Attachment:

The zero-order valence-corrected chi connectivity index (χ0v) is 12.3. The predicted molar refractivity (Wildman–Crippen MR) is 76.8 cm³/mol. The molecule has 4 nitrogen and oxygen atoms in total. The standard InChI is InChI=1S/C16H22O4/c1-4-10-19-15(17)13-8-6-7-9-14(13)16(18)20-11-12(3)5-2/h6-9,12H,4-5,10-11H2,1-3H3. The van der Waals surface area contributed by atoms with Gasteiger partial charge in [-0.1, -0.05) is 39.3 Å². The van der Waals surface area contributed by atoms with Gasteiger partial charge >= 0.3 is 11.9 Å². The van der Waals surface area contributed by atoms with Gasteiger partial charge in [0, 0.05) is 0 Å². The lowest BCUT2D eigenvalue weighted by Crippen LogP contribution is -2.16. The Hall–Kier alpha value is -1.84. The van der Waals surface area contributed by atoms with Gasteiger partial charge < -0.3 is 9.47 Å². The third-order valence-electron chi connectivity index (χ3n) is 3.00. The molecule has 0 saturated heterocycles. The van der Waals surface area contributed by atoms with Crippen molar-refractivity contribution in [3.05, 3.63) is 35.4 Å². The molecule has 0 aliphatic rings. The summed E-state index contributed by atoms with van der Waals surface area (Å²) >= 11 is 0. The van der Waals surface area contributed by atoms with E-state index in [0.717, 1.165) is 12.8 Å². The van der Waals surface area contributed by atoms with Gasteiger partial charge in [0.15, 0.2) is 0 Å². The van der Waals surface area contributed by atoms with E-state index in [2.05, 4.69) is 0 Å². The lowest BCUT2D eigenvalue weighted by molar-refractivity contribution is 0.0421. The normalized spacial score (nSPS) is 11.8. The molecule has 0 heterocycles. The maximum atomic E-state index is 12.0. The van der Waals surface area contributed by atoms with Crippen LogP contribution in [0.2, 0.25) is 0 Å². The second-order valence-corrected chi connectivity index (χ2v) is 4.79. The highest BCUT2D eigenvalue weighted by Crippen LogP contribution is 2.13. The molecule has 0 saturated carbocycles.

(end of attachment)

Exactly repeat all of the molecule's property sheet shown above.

The zero-order valence-corrected chi connectivity index (χ0v) is 12.3. The predicted molar refractivity (Wildman–Crippen MR) is 76.8 cm³/mol. The molecule has 4 nitrogen and oxygen atoms in total. The standard InChI is InChI=1S/C16H22O4/c1-4-10-19-15(17)13-8-6-7-9-14(13)16(18)20-11-12(3)5-2/h6-9,12H,4-5,10-11H2,1-3H3. The van der Waals surface area contributed by atoms with Gasteiger partial charge in [-0.1, -0.05) is 39.3 Å². The van der Waals surface area contributed by atoms with Gasteiger partial charge >= 0.3 is 11.9 Å². The van der Waals surface area contributed by atoms with Gasteiger partial charge in [0, 0.05) is 0 Å². The lowest BCUT2D eigenvalue weighted by Crippen LogP contribution is -2.16. The Hall–Kier alpha value is -1.84. The van der Waals surface area contributed by atoms with Gasteiger partial charge < -0.3 is 9.47 Å². The third-order valence-electron chi connectivity index (χ3n) is 3.00. The molecule has 0 saturated heterocycles. The van der Waals surface area contributed by atoms with Crippen molar-refractivity contribution in [3.05, 3.63) is 35.4 Å². The molecule has 0 aliphatic rings. The summed E-state index contributed by atoms with van der Waals surface area (Å²) >= 11 is 0. The van der Waals surface area contributed by atoms with E-state index in [0.717, 1.165) is 12.8 Å². The van der Waals surface area contributed by atoms with Gasteiger partial charge in [0.15, 0.2) is 0 Å². The van der Waals surface area contributed by atoms with E-state index in [2.05, 4.69) is 0 Å². The lowest BCUT2D eigenvalue weighted by molar-refractivity contribution is 0.0421. The normalized spacial score (nSPS) is 11.8. The molecule has 0 heterocycles. The maximum atomic E-state index is 12.0. The van der Waals surface area contributed by atoms with Crippen LogP contribution in [0.2, 0.25) is 0 Å². The second-order valence-corrected chi connectivity index (χ2v) is 4.79. The highest BCUT2D eigenvalue weighted by Crippen LogP contribution is 2.13. The molecule has 0 saturated carbocycles.